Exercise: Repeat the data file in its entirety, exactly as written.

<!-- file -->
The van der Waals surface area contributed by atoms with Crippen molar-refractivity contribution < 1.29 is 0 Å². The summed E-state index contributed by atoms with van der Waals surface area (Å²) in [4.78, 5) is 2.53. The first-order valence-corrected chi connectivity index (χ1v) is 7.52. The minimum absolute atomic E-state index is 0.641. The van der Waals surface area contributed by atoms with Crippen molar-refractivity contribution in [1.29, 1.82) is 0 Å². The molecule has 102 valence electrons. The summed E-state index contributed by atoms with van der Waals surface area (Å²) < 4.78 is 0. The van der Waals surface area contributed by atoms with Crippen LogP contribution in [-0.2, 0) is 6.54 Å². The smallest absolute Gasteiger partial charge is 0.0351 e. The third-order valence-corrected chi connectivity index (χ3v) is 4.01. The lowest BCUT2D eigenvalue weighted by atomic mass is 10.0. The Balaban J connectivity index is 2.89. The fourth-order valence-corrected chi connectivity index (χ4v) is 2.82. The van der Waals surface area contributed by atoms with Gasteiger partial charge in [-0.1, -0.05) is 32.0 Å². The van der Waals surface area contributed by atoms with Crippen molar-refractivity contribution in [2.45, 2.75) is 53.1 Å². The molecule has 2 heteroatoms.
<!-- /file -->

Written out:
The van der Waals surface area contributed by atoms with Crippen molar-refractivity contribution < 1.29 is 0 Å². The summed E-state index contributed by atoms with van der Waals surface area (Å²) in [4.78, 5) is 2.53. The first-order valence-corrected chi connectivity index (χ1v) is 7.52. The minimum absolute atomic E-state index is 0.641. The van der Waals surface area contributed by atoms with Crippen molar-refractivity contribution in [1.29, 1.82) is 0 Å². The molecule has 102 valence electrons. The summed E-state index contributed by atoms with van der Waals surface area (Å²) < 4.78 is 0. The van der Waals surface area contributed by atoms with Crippen LogP contribution in [-0.2, 0) is 6.54 Å². The smallest absolute Gasteiger partial charge is 0.0351 e. The third-order valence-corrected chi connectivity index (χ3v) is 4.01. The lowest BCUT2D eigenvalue weighted by atomic mass is 10.0. The Balaban J connectivity index is 2.89. The fourth-order valence-corrected chi connectivity index (χ4v) is 2.82. The van der Waals surface area contributed by atoms with Gasteiger partial charge in [-0.1, -0.05) is 32.0 Å². The van der Waals surface area contributed by atoms with Crippen molar-refractivity contribution in [2.45, 2.75) is 53.1 Å². The molecule has 2 heteroatoms.